Buying a home is likely the largest financial decision you’ll ever make, which means figuring out how to pay for it is incredibly important. The majority of people have to take out a loan (a mortgage) in order to buy a home. But with the growing trend to define all debt as bad, many people are trying to eliminate debt completely, including their mortgage That being said, there are advantages and disadvantages to living with debt, especially when that debt is from a mortgage. Whether or not to pay off your home mortgage early will depend on your unique financial situation, but if you do choose to do so, there are a few strategies you can use. Here’s how to pay off your home mortgage early.
If you’re looking for assistance in creating a personalized financial plan, speak with a CERTIFIED FINANCIAL PLANNER™ professional at Good Life Financial Advisors of NOVA today!
Advantages of Paying Off Your Mortgage Early
The advantages to paying off your mortgage early are similar to the advantages of paying off any type of debt—the more you pay, the sooner you can be debt-free. A debt-free lifestyle allows for considerably more financial flexibility and can minimize stress. However, there are certain groups who benefit more than others from eliminating debt. For example, retirees living on a fixed income can benefit greatly from the increase in cash flow.
Disadvantages of Paying Off Your Mortgage Early
Less debt may sound good, but there are a few disadvantages to paying off your mortgage early. If you have high interest debt, such as credit card debt, paying off the higher interest debt should be your priority. This is because higher interest rates mean you’ll end up paying more in the long run.
You should also consider if you’re more likely to benefit from investing your money than you are from paying off your mortgage early. Though returns vary greatly from year to year and will vary depending on the investments in your portfolio, the important question is whether your expected returns will be more than how much the interest rate on your mortgage will cost you. For many people, it may be more beneficial in the long term to invest money than to pay off a mortgage early.
We have discussed some of the pros and cons, but there are several other considerations you should think about before deciding to pay off your mortgage early. First, ask yourself, why do you personally want to pay off your mortgage? Forget about what other people say—why is it important to you to not have a mortgage?
Secondly, if you do pay off your mortgage, what does the rest of your balance sheet look like from a liquidity perspective? You don’t want to be “house rich and cash poor.”
How to Pay Off Your Mortgage Early
After you’ve considered the advantages and disadvantages of paying off your mortgage early and have decided that it is the best option for you, there are a few different ways you can go about it:
Making Extra Payments
There are two different ways to make extra payments. The first way is to make bi-weekly payments instead of monthly payments. This means you’ll make 13 months’ worth of payments in 12 months. That may not sound like a major difference, but on a 30-year mortgage, that could allow you to pay off your mortgage years earlier. The benefit of this strategy is that you likely won’t even notice the difference.
The second way to make extra payments is to pay extra each month—for example, paying an extra $100. If you choose to do this latter option, you’ll want to clarify with your lender that you’re paying to reduce the principal, and that the extra payment isn’t a prepayment for part of the next month’s payments.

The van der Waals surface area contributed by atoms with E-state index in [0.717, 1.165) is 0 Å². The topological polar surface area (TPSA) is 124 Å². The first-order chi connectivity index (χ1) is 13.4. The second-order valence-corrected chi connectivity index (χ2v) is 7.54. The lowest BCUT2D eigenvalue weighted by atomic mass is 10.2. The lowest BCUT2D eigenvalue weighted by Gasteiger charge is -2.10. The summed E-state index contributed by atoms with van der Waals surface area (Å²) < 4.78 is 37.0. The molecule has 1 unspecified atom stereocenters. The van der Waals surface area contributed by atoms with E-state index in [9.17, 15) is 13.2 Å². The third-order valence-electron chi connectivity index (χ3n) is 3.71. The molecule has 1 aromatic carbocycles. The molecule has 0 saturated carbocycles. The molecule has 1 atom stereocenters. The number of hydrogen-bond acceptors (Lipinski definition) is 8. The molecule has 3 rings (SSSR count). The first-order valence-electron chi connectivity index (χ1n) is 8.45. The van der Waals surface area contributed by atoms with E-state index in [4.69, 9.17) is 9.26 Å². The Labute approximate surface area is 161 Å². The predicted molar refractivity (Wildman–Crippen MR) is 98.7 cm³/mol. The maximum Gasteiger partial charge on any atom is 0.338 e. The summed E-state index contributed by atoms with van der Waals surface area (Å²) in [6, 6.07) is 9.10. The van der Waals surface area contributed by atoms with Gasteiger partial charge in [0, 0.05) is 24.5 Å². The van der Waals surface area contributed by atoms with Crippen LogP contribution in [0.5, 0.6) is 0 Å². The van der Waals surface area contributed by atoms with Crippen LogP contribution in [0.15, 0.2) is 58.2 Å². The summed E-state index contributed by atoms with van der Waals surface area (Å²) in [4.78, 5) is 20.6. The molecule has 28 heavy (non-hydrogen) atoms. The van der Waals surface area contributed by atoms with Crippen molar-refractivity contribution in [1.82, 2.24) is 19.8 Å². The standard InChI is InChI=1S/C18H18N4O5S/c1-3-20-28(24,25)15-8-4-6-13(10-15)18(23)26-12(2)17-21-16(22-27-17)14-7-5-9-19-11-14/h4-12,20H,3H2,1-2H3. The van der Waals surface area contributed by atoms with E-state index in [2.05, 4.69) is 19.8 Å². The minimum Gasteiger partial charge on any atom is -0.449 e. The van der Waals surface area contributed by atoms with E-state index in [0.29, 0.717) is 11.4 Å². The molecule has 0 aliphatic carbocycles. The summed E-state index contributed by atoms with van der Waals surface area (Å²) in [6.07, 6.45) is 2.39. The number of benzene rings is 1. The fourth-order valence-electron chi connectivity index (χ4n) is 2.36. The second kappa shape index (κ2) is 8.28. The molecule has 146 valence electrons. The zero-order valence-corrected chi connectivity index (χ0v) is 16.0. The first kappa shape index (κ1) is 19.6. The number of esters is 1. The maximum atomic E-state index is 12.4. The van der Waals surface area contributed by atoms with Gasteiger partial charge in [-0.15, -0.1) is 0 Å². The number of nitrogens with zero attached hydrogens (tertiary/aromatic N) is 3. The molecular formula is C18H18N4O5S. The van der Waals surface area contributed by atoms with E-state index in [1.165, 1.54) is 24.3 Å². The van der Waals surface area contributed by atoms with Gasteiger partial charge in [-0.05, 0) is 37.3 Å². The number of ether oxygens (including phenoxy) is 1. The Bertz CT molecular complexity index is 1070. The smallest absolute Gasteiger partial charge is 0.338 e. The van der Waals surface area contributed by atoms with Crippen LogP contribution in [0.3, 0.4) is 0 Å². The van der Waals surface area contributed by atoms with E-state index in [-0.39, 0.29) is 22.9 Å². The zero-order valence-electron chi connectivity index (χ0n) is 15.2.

If you can get a lower interest rate, refinancing could save you a lot of money. Changing from a 30-year to a 15-year mortgage could potentially minimize your interest rate while also setting yourself up to pay off your mortgage earlier. However, there are also downsides to a 15 year mortgage—namely that your minimum payment is much higher than a 30 year mortgage. You should consider whether or not the lower interest rate is worth the stress of the higher minimum payment. In today’s interest rate environment, the difference between the two rates is often not that significant.
In addition, if you choose to go this route, there are often fees that come with refinancing. It’s important to make sure the fees don’t cost you more than the refinancing would save you.
Recasting your mortgage is similar to refinancing, but it’s not the same thing. When you recast your mortgage, you put a lump sum towards the principal. This creates a shorter loan term, since the lender will adjust your amortization schedule. In this situation, you still keep the same loan. Unlike refinancing, your interest rate doesn’t change when you recast your mortgage. In addition, the fees for recasting are typically considerably lower than they are for refinancing.
Lump Sum Payments Towards the Principal
If you receive a large amount of extra money, such as through an inheritance or a bonus, you can also choose to make a lump sum payment to go towards the principal of the loan. Though you can rarely plan for when or how much these lump sums will be, if you decide ahead of time than any unexpected income will go towards your mortgage, you can be prepared for when it does happen.
Work with a Professional
It’s important to know how to pay off your home mortgage early to determine if this is the right decision for you. If you do decide to pay off your mortgage early, there are also many factors to consider before choosing which way to go about it. There is no one size fits all solution. For personalized guidance and assistance, speak with a CERTIFIED FINANCIAL PLANNER™ professional at Good Life Financial Advisors of NOVA. We look forward to assisting you with all of your financial needs!